Classification of mineral water types and comparison with drinking water standards
In a study of 291 mineral waters from 41 different countries, 9–20% exceeded the Dutch drinking water standards for chloride, calcium, magnesium, potassium, sodium, sulphate, and fluorine. The mineral water quality cannot be qualified as bad because the standards for these compounds (with the exception of fluorine) are not based on health issues, but matters regarding undesirable taste and possible adverse effects on the water supply system. For the mineral water data set, the amount of dissolved compounds, hardness, and chloride content appear to be the most distinctive criteria. A mineral water type classification based on these criteria will offer consumers a tool for assessing mineral water on the basis of the chemical composition data on the bottle label. In terms of the criteria mentioned, average Dutch tap water strongly resembles the Belgian and Dutch mineral waters. This similarity does not extend to the price, since Dutch tap water is about 500 times cheaper.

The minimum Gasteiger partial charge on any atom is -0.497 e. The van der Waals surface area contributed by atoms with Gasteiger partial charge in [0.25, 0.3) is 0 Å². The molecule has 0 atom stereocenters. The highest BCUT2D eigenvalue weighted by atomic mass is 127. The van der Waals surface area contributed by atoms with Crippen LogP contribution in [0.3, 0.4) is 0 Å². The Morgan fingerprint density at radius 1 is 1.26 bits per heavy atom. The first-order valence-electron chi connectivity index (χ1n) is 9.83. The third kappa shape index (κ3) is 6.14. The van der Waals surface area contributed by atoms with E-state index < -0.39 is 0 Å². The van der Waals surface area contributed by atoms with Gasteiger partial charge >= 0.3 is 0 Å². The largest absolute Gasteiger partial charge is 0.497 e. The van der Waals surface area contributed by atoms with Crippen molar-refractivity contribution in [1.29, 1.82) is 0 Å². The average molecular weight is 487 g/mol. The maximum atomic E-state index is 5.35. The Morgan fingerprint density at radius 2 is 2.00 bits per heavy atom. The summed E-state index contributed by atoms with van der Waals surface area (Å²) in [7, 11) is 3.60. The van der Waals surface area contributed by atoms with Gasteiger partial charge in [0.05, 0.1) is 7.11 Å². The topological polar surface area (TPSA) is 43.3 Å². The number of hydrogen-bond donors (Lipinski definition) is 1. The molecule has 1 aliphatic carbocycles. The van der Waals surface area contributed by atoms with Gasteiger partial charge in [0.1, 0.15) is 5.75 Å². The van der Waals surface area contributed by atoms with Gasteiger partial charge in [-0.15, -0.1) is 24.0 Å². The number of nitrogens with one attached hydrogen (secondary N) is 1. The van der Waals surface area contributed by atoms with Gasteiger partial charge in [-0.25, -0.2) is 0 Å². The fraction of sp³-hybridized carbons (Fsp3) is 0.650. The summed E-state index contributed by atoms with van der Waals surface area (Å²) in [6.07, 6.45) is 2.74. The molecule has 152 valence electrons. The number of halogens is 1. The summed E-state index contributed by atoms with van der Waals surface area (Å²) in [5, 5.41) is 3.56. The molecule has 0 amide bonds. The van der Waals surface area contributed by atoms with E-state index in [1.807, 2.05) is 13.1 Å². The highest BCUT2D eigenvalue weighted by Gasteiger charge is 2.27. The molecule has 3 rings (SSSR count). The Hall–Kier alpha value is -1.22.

KeywordsMineral water Water classification Drinking/bottled water standards
The collection of mineral waters that is presented in this paper came about with the help of many friends and colleagues from The Netherlands Institute of Applied Geoscience (TNO-NITG) and the Physical Geography Department at Utrecht University. I would like to thank Geert van Wirdum for his comments on a preliminary version.
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